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I'm new to the Ruby and Ruby on Rails world. I've read some guides, but i've some trouble with the following syntax. I think that the usage of :condition syntax is used in Ruby to define a class attribute with some kind of accessor, like:

class Sample
  attr_accessor :condition

that implicitly declares the getter and setter for the "condition" property. While i was looking at some Rails sample code, i found the following examples that i don't fully understand.

For example:

@post = Post.find(params[:id])

Why it's accessing the id attribute with this syntax, instead of:

@post = Post.find(params[id])

Or, for example:

@posts = Post.find(:all) 

Is :all a constant here? If not, what does this code really means? If yes, why the following is not used:

@posts = Post.find(ALL)


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4 Answers 4

up vote 9 down vote accepted

A colon before text indicates a symbol in Ruby. A symbol is kind of like a constant, but it's almost as though a symbol receives a unique value (that you don't care about) as its constant value.

When used as a hash index, symbols are almost (but not exactly) the same as using strings.

Also, you can read "all" from :all by calling to_s on the symbol. If you had a constant variable ALL, there would be no way to determine that it meant "all" other than looking up its value. This is also why you can use symbols as arguments to meta-methods like attr_accessor, attr_reader, and the like.

You might want to read up on Ruby symbols.

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So it seems to me that a symbol seems like an Enum value in Java or c#, right? –  Mark May 10 '10 at 17:33
@Marco: No, symbols in Ruby are nothing like enum values. They are more like symbols in Lisp or symbols in Smalltalk. –  Jörg W Mittag May 10 '10 at 17:40
Got it, thanks! –  Mark May 10 '10 at 17:50
They are kind of like enums insofar as they're given by name in your source code, and evaluate to a constant at runtime, but they're not the same... e.g. enums are intered at compile-time and symbols are interned at run-time. –  John Douthat May 10 '10 at 19:18
An article which describes symbols in terms of saving memory is horribly backward. Saving memory should be a side-effect of doing things right, not the purpose of using them! –  Andrew Grimm May 10 '10 at 23:10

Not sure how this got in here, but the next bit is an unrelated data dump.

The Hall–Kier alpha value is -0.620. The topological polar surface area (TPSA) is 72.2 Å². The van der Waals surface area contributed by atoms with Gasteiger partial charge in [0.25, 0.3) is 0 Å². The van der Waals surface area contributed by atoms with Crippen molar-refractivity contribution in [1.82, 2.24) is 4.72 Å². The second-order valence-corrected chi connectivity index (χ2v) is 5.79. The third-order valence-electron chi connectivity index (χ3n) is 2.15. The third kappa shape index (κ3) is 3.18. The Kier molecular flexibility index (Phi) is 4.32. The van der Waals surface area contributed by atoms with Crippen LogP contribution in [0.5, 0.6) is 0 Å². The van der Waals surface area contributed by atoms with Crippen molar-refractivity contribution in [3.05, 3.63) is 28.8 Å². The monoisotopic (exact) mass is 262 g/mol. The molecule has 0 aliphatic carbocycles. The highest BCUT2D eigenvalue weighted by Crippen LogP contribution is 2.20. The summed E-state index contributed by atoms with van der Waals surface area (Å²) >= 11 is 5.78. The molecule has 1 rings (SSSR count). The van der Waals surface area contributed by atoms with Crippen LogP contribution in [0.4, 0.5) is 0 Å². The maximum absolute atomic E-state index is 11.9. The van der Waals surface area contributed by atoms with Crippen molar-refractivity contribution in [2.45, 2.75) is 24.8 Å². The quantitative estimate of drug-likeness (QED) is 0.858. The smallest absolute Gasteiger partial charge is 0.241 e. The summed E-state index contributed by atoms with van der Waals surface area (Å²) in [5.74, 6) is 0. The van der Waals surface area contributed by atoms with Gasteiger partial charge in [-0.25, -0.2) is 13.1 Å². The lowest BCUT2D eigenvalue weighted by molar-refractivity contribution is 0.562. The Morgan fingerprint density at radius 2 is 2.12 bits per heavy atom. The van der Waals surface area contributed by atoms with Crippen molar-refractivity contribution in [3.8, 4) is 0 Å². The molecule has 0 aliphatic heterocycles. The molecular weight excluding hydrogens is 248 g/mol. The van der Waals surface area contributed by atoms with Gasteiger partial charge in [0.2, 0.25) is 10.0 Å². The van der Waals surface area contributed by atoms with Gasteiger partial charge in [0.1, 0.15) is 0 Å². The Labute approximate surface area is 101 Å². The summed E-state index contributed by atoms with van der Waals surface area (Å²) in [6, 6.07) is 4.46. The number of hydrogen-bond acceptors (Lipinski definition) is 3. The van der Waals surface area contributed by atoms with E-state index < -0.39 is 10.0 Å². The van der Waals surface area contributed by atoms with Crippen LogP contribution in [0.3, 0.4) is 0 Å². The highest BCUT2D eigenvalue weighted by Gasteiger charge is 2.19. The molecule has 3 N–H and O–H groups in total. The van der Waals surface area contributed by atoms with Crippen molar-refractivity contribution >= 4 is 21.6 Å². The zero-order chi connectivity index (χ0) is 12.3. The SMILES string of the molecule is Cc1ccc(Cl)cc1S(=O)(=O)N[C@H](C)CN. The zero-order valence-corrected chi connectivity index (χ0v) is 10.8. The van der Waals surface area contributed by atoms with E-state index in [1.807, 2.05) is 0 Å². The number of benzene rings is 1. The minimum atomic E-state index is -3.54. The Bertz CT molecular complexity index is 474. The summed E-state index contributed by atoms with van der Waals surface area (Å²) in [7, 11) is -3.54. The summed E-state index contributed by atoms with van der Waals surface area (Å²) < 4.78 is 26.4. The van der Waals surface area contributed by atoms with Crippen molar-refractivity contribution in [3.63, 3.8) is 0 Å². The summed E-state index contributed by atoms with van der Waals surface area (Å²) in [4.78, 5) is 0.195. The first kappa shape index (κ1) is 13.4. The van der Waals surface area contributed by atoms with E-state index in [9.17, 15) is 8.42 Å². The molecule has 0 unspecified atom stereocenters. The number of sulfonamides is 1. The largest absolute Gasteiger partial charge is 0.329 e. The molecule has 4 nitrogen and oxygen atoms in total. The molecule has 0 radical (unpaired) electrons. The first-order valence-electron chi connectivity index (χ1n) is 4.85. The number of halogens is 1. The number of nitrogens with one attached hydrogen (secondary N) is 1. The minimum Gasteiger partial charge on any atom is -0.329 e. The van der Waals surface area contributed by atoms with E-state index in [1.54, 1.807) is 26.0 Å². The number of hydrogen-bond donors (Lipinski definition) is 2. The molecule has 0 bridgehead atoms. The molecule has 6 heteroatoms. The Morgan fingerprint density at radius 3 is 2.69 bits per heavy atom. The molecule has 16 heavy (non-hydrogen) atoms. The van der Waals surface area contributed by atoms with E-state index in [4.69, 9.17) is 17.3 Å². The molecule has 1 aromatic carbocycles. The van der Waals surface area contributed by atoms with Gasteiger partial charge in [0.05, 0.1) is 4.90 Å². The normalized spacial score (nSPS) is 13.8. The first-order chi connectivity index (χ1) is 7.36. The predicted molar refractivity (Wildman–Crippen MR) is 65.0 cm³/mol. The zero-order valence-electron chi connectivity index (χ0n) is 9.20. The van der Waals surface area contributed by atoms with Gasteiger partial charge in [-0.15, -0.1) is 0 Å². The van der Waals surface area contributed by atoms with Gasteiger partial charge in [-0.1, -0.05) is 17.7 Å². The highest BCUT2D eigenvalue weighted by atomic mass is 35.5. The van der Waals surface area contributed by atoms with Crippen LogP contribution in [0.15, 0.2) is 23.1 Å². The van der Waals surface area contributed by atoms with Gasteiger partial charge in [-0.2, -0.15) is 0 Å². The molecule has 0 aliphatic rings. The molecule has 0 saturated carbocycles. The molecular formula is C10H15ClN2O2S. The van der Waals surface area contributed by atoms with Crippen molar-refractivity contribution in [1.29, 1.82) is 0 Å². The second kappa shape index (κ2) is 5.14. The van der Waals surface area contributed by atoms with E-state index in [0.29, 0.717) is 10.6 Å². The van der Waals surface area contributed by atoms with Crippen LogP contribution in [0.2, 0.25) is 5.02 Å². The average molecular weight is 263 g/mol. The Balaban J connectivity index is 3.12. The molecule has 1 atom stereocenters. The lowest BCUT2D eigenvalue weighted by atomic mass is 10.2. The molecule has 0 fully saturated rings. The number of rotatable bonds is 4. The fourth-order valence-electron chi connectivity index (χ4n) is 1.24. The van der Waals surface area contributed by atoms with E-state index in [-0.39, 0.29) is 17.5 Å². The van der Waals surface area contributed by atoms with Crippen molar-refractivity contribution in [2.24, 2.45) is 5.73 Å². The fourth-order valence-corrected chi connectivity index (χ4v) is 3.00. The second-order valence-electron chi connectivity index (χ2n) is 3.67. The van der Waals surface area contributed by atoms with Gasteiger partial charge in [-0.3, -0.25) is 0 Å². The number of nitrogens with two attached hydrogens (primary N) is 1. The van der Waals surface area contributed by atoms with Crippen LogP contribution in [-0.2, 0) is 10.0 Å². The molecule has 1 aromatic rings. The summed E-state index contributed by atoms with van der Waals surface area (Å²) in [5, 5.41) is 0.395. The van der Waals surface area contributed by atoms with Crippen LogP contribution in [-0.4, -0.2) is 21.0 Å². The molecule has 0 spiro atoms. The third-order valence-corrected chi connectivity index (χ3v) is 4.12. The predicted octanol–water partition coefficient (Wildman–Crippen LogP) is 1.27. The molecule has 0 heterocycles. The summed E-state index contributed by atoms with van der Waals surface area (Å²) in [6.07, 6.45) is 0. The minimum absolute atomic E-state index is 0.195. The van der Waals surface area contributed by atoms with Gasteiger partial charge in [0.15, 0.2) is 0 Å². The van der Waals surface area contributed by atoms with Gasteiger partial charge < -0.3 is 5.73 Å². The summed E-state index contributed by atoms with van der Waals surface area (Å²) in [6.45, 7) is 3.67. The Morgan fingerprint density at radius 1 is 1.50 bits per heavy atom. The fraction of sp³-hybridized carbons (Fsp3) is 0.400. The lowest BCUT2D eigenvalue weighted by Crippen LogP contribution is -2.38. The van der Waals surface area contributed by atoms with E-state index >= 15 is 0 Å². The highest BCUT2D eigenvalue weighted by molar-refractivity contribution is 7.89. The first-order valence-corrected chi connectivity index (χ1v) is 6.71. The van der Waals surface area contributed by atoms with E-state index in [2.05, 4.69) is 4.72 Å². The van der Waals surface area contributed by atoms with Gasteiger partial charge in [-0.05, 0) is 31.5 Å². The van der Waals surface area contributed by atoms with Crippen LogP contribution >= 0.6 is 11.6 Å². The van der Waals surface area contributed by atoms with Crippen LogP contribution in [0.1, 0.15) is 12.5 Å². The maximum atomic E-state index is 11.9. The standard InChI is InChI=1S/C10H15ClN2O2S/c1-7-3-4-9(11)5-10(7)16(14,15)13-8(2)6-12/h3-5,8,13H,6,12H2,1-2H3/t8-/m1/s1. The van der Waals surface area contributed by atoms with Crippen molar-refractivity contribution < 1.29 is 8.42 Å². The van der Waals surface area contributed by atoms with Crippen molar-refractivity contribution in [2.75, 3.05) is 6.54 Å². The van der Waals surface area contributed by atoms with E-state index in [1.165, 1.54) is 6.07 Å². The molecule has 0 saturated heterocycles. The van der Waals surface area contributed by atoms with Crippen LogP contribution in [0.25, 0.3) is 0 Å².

This has nothing to do with Rails, it's just Ruby's Symbols. :all is a symbol which is effectively just a basic string.

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:all is a symbol. Symbols are Ruby's version of interned strings. You can think of it like this: There is an invisible global table called symbols which has String keys and Fixnum values. Any string can be converted into a symbol by calling .to_sym, which looks for the string in the table. If the string is already in the table, it returns the the Fixnum, otherwise, it enters it into the table and returns the next Fixnum. Because of this, symbols are treated at run-time like Fixnums: comparison time is constant (in C parlance, comparisons of symbols can be done with == instead of strcmp)

You can verify this by looking at the object_id of objects; when two thing's object_ids are the same, they're both pointing at the same object.

You can see that you can convert two strings to symbols, and they'll both have the same object id:

"all".to_sym.object_id == "all".to_sym.object_id #=> true

"all".to_sym.object_id == :all.object_id #=> true

But the converse is not true: (each call to Symbol#to_s will produce a brand new string)

:all.to_s.object_id == :all.to_s.object_id #=> false

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Don't look at symbols as a way of saving memory. Look at them as indicating that the string ought to be immutable. 13 Ways of Looking at a Ruby Symbol gives a variety of ways of looking at a symbol.

To use a metaphor: symbols are for multiple-choice tests, strings are for essay questions.

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